society;
• appreciate the role of science and technology in understanding the molecular basis of life;
and
• recognise that the development of microscopic technology, computing technology and
image analysing technology may lead to the advancement of biological knowledge.

17
Nature and History of Biology

This should enable students to:


• be aware of the dynamic nature of biological knowledge (e.g. the understanding of cell
membrane, sub-cellular organelles and cellular processes);
• recognise the contributions of various people (e.g. Robert Hooke, Theodor Schwann,
Melvin Calvin and Sir Hano Krebs) to developments in biology; and
• be aware that biological knowledge and theories are developed through observations,
hypotheses, experimentations and analyses (e.g. fluid mosaic model of cell membrane
structure).

18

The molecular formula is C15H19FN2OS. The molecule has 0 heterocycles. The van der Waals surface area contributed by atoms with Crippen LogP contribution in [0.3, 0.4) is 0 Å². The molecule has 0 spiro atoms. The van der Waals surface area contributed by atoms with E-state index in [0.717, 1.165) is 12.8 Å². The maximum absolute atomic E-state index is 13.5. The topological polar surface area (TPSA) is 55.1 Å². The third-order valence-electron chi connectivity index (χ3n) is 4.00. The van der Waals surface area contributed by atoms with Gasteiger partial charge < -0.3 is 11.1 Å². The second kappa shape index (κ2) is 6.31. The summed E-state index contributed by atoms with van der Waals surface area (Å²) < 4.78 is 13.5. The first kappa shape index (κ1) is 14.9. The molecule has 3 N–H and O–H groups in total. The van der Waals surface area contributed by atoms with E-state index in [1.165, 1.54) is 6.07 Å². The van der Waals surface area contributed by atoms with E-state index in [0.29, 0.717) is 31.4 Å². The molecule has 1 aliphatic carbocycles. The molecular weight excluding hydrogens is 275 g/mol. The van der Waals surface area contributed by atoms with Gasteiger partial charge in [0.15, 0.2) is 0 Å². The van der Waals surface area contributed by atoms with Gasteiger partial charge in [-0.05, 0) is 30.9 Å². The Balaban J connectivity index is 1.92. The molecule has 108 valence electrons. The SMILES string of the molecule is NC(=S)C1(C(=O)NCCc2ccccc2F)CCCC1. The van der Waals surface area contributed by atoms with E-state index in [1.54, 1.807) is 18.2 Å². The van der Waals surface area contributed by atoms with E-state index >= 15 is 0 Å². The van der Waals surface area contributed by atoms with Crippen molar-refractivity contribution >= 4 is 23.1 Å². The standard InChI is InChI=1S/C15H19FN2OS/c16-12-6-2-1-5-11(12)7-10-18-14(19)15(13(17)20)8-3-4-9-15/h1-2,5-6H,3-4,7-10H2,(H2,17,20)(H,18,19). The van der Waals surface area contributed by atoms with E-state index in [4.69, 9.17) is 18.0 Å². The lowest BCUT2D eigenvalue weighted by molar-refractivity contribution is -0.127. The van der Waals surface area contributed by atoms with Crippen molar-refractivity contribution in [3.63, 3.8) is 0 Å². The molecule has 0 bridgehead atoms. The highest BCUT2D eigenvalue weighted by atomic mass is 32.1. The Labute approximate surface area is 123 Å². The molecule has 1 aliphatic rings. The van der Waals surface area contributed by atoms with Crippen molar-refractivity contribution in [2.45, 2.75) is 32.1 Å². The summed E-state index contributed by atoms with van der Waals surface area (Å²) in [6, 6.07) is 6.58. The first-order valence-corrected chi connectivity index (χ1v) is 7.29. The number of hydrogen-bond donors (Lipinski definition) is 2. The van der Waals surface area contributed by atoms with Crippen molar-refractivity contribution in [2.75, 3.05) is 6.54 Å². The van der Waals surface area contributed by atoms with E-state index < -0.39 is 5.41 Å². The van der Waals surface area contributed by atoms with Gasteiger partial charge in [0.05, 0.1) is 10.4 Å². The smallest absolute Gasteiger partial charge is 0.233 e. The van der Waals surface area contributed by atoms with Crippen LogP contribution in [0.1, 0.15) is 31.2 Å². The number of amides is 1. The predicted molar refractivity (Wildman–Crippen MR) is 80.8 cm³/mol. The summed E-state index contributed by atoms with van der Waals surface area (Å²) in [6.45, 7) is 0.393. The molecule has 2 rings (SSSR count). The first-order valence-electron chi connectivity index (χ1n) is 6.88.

Students should learn Students should be able to

a. Molecules of life
Water and inorganic ions (e.g. nitrogen, • Relate the significance of water, inorganic ions
magnesium, calcium and iron) and biomolecules to life.

Biomolecules: carbohydrates, lipids, proteins


and nucleic acids
• Building blocks
• Functions

b. Cellular organisation
Discovery of cells • Appreciate the contribution of the
technological development of the microscope
Cell membrane to the discovery of cells.
• Properties and functions • Prepare temporary mounts of specimens for
examination, and make observations and
Sub-cellular structures and their functions drawings under a light microscope.
• Nucleus and chromosomes, endoplasmic • Use the fluid mosaic model to explain the
reticulum, mitochondrion, chloroplast, cell properties and functions of cell membrane.